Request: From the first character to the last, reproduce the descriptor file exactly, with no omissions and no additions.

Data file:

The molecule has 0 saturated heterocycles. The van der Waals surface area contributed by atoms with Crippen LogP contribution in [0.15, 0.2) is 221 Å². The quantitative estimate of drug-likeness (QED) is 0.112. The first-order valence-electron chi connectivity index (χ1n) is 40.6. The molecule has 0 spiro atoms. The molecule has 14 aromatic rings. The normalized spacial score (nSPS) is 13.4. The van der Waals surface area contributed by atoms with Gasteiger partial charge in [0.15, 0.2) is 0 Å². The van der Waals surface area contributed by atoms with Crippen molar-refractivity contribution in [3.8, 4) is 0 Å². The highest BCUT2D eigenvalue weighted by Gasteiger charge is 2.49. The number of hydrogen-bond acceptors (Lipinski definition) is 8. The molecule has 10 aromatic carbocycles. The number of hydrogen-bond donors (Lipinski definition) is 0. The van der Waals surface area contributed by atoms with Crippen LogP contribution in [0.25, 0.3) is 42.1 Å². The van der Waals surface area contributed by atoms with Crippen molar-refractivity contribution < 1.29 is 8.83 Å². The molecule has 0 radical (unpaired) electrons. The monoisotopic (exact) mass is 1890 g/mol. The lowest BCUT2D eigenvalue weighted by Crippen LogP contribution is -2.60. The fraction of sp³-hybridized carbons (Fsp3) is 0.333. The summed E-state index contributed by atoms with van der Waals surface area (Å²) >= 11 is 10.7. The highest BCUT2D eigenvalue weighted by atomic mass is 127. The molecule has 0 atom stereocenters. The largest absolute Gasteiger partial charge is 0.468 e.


The molecule has 0 saturated heterocycles. The van der Waals surface area contributed by atoms with Crippen LogP contribution in [0.15, 0.2) is 221 Å². The quantitative estimate of drug-likeness (QED) is 0.112. The first-order valence-electron chi connectivity index (χ1n) is 40.6. The molecule has 0 spiro atoms. The molecule has 14 aromatic rings. The normalized spacial score (nSPS) is 13.4. The van der Waals surface area contributed by atoms with Gasteiger partial charge in [0.15, 0.2) is 0 Å². The van der Waals surface area contributed by atoms with Crippen molar-refractivity contribution in [3.8, 4) is 0 Å². The highest BCUT2D eigenvalue weighted by Gasteiger charge is 2.49. The number of hydrogen-bond acceptors (Lipinski definition) is 8. The molecule has 10 aromatic carbocycles. The number of hydrogen-bond donors (Lipinski definition) is 0. The van der Waals surface area contributed by atoms with Crippen LogP contribution in [0.25, 0.3) is 42.1 Å². The van der Waals surface area contributed by atoms with Crippen molar-refractivity contribution < 1.29 is 8.83 Å². The molecule has 0 radical (unpaired) electrons. The monoisotopic (exact) mass is 1890 g/mol. The lowest BCUT2D eigenvalue weighted by Crippen LogP contribution is -2.60. The fraction of sp³-hybridized carbons (Fsp3) is 0.333. The summed E-state index contributed by atoms with van der Waals surface area (Å²) >= 11 is 10.7. The highest BCUT2D eigenvalue weighted by atomic mass is 127. The molecule has 0 atom stereocenters. The largest absolute Gasteiger partial charge is 0.468 e.